Relive the decadent days of the 1920s via The Back Room, a chic new speakeasy where Prohibition Era-esque libations take centre stage. MJ Jose goes back in time to explore the trend

When one thinks of Prohibition, what usually comes to mind is the 1920 to 1933 nationwide constitutional ban on the production, importation, and sale of alcohol in the United States. Referred to as the “noble experiment,” Prohibition happened because activists from both religious and political groups believed that alcohol was the root cause of many of society’s problems: crime and violence, health and hygiene concerns, and corruption. This took effect in 1919, ratified under the extremely unpopular 18th amendment to the American constitution. While many distillers and brewers had to  shut down their businesses, others found ways to keep operating in secret.

Also known as a “blind pig” or a “blind tiger,” a speakeasy was an establishment that sold liquor under the table during the Prohibition Era. Frequented by the jilted “wets” (which is what they called those against the ban), speakeasies quickly became one of the most profi table businesses—some were owned and operated by members of organised crime—even in the face of police raids and arrests. Despite circumstances, the alcohol industry had become one of the biggest contributors to economic growth, and the public eventually turned the other cheek. The 18th amendment was repealed by the ratification of the 21st, which closed the chapter on speakeasies and Prohibition itself.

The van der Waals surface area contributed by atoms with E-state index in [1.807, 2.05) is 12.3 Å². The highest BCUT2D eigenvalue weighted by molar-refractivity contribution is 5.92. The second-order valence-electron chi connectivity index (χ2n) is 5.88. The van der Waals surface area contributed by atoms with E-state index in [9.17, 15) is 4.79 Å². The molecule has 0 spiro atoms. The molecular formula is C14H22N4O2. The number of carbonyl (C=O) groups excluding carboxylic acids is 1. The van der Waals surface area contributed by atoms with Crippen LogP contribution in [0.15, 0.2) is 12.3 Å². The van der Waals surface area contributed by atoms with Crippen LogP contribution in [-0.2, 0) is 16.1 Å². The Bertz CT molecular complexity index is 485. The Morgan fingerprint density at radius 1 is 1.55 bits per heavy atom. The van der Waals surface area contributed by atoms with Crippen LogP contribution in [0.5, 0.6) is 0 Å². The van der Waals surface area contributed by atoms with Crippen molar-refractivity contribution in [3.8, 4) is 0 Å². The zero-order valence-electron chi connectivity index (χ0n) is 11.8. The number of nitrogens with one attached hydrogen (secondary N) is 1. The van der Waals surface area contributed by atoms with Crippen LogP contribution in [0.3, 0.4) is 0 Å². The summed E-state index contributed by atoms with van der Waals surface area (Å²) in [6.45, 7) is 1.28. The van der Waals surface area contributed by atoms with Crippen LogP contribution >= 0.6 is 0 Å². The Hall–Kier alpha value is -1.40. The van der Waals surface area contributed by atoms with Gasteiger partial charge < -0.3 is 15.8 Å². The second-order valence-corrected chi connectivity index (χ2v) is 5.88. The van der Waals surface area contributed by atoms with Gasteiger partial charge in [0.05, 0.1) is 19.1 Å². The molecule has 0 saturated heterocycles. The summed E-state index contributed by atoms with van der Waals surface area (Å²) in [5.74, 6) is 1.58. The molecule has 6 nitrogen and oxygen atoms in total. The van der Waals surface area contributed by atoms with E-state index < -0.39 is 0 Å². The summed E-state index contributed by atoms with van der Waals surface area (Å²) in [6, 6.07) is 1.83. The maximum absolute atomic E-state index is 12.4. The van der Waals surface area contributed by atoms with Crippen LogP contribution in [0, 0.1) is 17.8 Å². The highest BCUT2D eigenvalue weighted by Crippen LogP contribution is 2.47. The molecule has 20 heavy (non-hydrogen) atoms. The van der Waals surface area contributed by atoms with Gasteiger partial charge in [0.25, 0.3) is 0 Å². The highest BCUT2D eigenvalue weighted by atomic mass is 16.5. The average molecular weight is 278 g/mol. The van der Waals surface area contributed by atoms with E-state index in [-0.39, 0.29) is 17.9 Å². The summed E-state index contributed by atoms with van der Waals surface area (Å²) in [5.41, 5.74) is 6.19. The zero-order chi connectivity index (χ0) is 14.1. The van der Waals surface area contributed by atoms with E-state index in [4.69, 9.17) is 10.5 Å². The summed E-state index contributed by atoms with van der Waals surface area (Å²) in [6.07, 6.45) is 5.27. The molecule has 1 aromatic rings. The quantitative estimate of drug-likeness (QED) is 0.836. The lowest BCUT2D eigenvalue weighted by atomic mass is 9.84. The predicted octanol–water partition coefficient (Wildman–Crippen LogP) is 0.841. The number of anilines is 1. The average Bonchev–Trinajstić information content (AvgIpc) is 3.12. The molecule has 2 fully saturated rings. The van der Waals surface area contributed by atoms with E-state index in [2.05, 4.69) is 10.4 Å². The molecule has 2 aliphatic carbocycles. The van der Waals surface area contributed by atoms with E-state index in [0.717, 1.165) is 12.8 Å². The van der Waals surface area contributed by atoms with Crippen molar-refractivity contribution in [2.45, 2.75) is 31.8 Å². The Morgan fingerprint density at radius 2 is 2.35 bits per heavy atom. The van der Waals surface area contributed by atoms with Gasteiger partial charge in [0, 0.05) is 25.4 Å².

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Above Executive Mixologist Ulysse Jouanneaud

But now, Shangri-La at the Fort opens the chapter again with its new speakeasy, The Back Room. With its dark wood and black marble interiors, forest green leather panels, plush seating, and a fully-stocked bar, it is not at all difficult to imagine Hollywood Golden Age figures such as Charlie Chaplin, Clara Bow, or Greta Garbo holding court. Solo drinkers and chatty patrons are welcome to sit by the bar. Large groups may want to retreat behind the glass doors for the luxury of more seating room.

The location had been initially reserved for a nightclub named Limitless, but the idea was quickly scrapped to make room for a speakeasy concept. “We were going to name it The Bee’s Knees [a 1920s slang term for something extraordinary] after our very own gin, but we ended up re-christening it The Back Room because it’s easier to remember,” says Shangri-La at the Fort Executive Mixologist Ulysse Jouanneaud of his new playground.

What sets The Back Room apart from its contemporaries is its devotion to craft gin. Behind the bar, one can find over 150 variants of the spirit, with roughly 60 per cent of the selection not currently available in the Philippine market. Jouanneaud is particularly proud of the cocktail menu, which took his team four months to develop. The goal, he says, was “to conceptualise drinks that reflect the spirit of the Prohibition Era but are still exciting to the modern crowd.”

The cocktails (gin-, whisky-, and bourbon-based) fall into five categories: Jag Juice, for strong, audacious mixes; Giggle Water, for light, easy-to-drink libations; Live Wire, for glam, sophisticated drinks; Moonshine, for experimental, out-of-the-box ideas; and On a Toot, which are served in a large punch bowl good for a sharing. A selection of innovative bar chow such as Pop Rocks (sisig), Trufflemaker (bikini sandwich with jamón ibérico) and Burnt Ends (pork or beef brisket) are available to enjoy.

Ironically, the resurgence of the speakeasy—or what it has become in a society where Prohibition feels like a myth—comes at a time where it is growing more and more difficult to keep something under wraps, all thanks to social media. Though masked by relatively unknown addresses, non-descript entrances, and ever-changing passwords, the modern-day speakeasy is a secret, but not quite. The Back Room is a perfect example. It is within the premises of a five-star hotel, but its specific location can be a challenging puzzle to solve should you be unable to stumble upon the correct door. The quest is well worth the effort, though—The Back Room still is, in a way, the bee’s knees.

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